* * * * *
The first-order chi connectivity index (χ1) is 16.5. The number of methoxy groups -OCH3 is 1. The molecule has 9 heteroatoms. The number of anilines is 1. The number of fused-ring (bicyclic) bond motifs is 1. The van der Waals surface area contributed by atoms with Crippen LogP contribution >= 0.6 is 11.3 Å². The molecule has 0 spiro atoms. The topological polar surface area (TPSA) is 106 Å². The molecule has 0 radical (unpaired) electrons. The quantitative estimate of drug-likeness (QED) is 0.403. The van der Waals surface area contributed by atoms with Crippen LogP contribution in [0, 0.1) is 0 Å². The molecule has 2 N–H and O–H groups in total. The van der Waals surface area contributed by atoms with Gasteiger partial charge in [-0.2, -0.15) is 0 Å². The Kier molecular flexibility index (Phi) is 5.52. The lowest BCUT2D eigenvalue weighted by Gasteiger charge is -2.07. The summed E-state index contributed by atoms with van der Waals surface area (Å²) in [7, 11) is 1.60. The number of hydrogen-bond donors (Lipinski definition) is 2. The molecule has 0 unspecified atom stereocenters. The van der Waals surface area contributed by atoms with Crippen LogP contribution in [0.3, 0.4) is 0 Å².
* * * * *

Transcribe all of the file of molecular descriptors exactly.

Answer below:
The first-order chi connectivity index (χ1) is 16.5. The number of methoxy groups -OCH3 is 1. The molecule has 9 heteroatoms. The number of anilines is 1. The number of fused-ring (bicyclic) bond motifs is 1. The van der Waals surface area contributed by atoms with Crippen LogP contribution >= 0.6 is 11.3 Å². The molecule has 0 spiro atoms. The topological polar surface area (TPSA) is 106 Å². The molecule has 0 radical (unpaired) electrons. The quantitative estimate of drug-likeness (QED) is 0.403. The van der Waals surface area contributed by atoms with Crippen LogP contribution in [0, 0.1) is 0 Å². The molecule has 2 N–H and O–H groups in total. The van der Waals surface area contributed by atoms with Gasteiger partial charge in [-0.2, -0.15) is 0 Å². The Kier molecular flexibility index (Phi) is 5.52. The lowest BCUT2D eigenvalue weighted by Gasteiger charge is -2.07. The summed E-state index contributed by atoms with van der Waals surface area (Å²) in [7, 11) is 1.60. The number of hydrogen-bond donors (Lipinski definition) is 2. The molecule has 0 unspecified atom stereocenters. The van der Waals surface area contributed by atoms with Crippen LogP contribution in [0.3, 0.4) is 0 Å².